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‘There was almost no debate’: How Dems’ defense spending spree went from shocker to snoozer

Last year, Democrats on Capitol Hill stunned observers when they voted to ladle tens of billions of extra dollars onto President Joe Biden’s first Pentagon budget. Wielding control of the House, Senate and White House for the first time in a decade, Democrats were expected to hold the line on Pentagon spending that ballooned under Republicans and the Trump administration.

Now, Congress is poised to do it again — with even more money at stake — and it’s anything but shocking.

While lawmakers haven’t struck a deal yet on spending for the coming fiscal year, increases backed by the armed services committees point to national defense spending that could approach or exceed $850 billion, versus the $802 billion Biden requested.

Rep. Anthony Brown (D-Md.), a House Armed Services Committee member who voted in favor of the topline increase, noted the swiftness of the deliberation over the topline. “In the committee, there was almost no debate,” he said.

Runaway inflation, arming Ukraine in its fight against Russia and growing concerns about China’s military have beaten arguments that the Pentagon should seek tradeoffs and make due. And as lawmakers of all political stripes look to secure cash for weapons and equipment built in their districts, bipartisan backing for steady defense spending has also weighed heavily on the Democrats’ spending agenda. That upward trend will almost certainly accelerate if Republicans sweep the midterm elections.

“War. Inflation. That’s it. There’s a war going on, and the United States is seriously engaged in assisting Ukraine,” explained Rep. John Garamendi (D-Calif.), an Armed Services member who opposed the increased topline. “That sets the tone for more, more, more for the military.

“We lose this debate. That’s why,” he added.

Even as America’s longest war ended in Afghanistan months earlier, Biden’s budget request sought a $30 billion increase for national defense programs over the current year’s level. But backing for even more spending was resounding on Capitol Hill.

The House Armed Services Committee endorsed a $37 billion increase above the administration’s request last month as part of its version of the National Defense Authorization Act, with 14 of the panel’s 31 Democrats siding with Republicans.

This year, the plan to raise the bill’s price tag was authored by two moderate Democrats. The amendment to increase the topline, which last year was offered in committee by ranking Armed Services Republican Mike Rogers of Alabama, was instead sponsored this year by Reps. Jared Golden (D-Maine) and Elaine Luria (D-Va.).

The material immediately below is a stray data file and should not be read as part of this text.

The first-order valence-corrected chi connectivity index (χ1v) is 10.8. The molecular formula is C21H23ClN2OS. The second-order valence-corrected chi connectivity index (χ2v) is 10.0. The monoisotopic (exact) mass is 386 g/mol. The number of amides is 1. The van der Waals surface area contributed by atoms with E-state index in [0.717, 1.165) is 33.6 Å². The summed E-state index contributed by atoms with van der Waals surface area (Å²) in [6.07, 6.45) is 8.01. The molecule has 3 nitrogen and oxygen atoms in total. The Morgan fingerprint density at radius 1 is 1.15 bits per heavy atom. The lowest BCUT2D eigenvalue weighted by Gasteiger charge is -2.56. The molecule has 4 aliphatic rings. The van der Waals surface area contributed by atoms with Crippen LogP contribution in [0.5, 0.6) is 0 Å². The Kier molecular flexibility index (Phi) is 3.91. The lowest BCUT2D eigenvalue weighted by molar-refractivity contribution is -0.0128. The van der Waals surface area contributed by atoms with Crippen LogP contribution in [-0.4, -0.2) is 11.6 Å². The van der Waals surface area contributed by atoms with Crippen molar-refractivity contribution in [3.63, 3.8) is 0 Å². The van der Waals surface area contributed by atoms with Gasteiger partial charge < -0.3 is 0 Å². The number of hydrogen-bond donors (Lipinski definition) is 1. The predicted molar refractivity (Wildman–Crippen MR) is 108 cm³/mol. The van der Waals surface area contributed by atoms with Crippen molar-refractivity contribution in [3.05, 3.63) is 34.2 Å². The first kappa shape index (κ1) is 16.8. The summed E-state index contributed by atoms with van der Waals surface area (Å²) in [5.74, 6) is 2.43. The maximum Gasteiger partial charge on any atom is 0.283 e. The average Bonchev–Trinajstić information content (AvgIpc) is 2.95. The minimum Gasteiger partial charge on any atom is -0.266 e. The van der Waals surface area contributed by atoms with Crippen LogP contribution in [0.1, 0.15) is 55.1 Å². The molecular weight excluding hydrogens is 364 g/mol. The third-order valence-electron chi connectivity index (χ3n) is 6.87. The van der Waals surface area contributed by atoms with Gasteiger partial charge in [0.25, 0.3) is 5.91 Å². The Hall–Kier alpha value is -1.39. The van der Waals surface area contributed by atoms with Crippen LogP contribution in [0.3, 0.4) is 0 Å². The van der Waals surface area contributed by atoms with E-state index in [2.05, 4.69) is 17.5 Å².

Both years yielded the same result: 42-17 votes in favor of more money than the administration sought.

Action has been even more lopsided in the Senate Armed Services Committee, which backed a $45 billion addition to its defense bill. Only one senator on the committee — Massachusetts Democrat Elizabeth Warren — has voted against increased defense spending in both years.

Though a majority of Democrats sided with Biden’s $802 billion proposed budget on the House floor this month, a bipartisan coalition has so far drowned out progressive lawmakers pushing to hold the line, or even cut, the Pentagon budget.

“I think it’s an irrational fear that our party has of being painted in a TV ad as being weak on defense where most people, I think, don’t want a trillion-dollar defense budget,” said progressive Rep. Ro Khanna (D-Calif.), who opposed the bill over the heightened topline.

Many progressives argue the defense budget enjoys a favored status on Capitol Hill, with large spending increases taking precedence over funding for needs on the homefront.

“We gave the Republicans so much of a veto power because we aren’t able to come to a consensus within our own caucus on a defense bill that progressives and Blue Dogs would vote for,” Khanna said. “I think if [House Armed Services Chair] Adam Smith had that — that if he could get the progressives to say, ‘OK, we’d vote for this’ — then he’d be more willing to have that Democratic version. But it’s very hard to do.”

Smith unsuccessfully opposed a higher topline in his committee’s bill, but disagrees that defense is “unique” among federal spending. He cited several trillion dollars in emergency funding lawmakers passed to combat the coronavirus pandemic and mitigate the economic fallout of the virus.

“With Republicans having a say in whatever we’re going to pass… whatever the Democratic president is going to say, they’re going to say it ought to be more,” Smith told POLITICO.